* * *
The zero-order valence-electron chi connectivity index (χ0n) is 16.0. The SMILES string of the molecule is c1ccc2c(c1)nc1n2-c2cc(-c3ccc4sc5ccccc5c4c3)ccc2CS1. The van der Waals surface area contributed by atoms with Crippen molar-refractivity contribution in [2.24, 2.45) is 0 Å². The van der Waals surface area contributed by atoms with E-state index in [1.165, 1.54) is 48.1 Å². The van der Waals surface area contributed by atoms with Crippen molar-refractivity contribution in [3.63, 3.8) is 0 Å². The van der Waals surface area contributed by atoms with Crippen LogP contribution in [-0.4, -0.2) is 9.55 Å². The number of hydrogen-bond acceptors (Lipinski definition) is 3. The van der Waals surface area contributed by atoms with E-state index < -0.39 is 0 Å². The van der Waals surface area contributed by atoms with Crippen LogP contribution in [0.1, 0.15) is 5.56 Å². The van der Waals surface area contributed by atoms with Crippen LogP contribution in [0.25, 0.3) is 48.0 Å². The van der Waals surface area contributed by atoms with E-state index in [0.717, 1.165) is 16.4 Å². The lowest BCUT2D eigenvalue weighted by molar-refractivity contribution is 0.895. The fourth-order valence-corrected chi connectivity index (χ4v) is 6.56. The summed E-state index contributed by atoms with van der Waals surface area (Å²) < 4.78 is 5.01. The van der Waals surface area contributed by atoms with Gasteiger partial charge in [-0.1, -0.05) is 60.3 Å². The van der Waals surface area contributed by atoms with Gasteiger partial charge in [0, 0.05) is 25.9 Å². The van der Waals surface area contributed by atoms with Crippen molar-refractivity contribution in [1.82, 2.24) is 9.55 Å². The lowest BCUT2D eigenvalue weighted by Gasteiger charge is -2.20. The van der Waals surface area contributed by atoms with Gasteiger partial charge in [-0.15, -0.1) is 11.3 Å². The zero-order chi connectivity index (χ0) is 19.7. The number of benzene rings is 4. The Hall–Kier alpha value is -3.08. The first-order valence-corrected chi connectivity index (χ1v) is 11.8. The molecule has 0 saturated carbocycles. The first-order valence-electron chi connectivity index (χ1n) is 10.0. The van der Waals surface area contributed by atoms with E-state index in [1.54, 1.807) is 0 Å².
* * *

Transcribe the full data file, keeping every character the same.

The zero-order valence-electron chi connectivity index (χ0n) is 16.0. The SMILES string of the molecule is c1ccc2c(c1)nc1n2-c2cc(-c3ccc4sc5ccccc5c4c3)ccc2CS1. The van der Waals surface area contributed by atoms with Crippen molar-refractivity contribution in [2.24, 2.45) is 0 Å². The van der Waals surface area contributed by atoms with E-state index in [1.165, 1.54) is 48.1 Å². The van der Waals surface area contributed by atoms with Crippen molar-refractivity contribution in [3.63, 3.8) is 0 Å². The van der Waals surface area contributed by atoms with Crippen LogP contribution in [-0.4, -0.2) is 9.55 Å². The number of hydrogen-bond acceptors (Lipinski definition) is 3. The van der Waals surface area contributed by atoms with E-state index < -0.39 is 0 Å². The van der Waals surface area contributed by atoms with Crippen LogP contribution in [0.1, 0.15) is 5.56 Å². The van der Waals surface area contributed by atoms with Crippen LogP contribution in [0.25, 0.3) is 48.0 Å². The van der Waals surface area contributed by atoms with E-state index in [0.717, 1.165) is 16.4 Å². The lowest BCUT2D eigenvalue weighted by molar-refractivity contribution is 0.895. The fourth-order valence-corrected chi connectivity index (χ4v) is 6.56. The summed E-state index contributed by atoms with van der Waals surface area (Å²) < 4.78 is 5.01. The van der Waals surface area contributed by atoms with Gasteiger partial charge in [-0.1, -0.05) is 60.3 Å². The van der Waals surface area contributed by atoms with Gasteiger partial charge in [0, 0.05) is 25.9 Å². The van der Waals surface area contributed by atoms with Crippen molar-refractivity contribution in [1.82, 2.24) is 9.55 Å². The lowest BCUT2D eigenvalue weighted by Gasteiger charge is -2.20. The van der Waals surface area contributed by atoms with Gasteiger partial charge in [-0.15, -0.1) is 11.3 Å². The zero-order chi connectivity index (χ0) is 19.7. The number of benzene rings is 4. The Hall–Kier alpha value is -3.08. The first-order valence-corrected chi connectivity index (χ1v) is 11.8. The molecule has 0 saturated carbocycles. The first-order valence-electron chi connectivity index (χ1n) is 10.0. The van der Waals surface area contributed by atoms with E-state index in [1.54, 1.807) is 0 Å².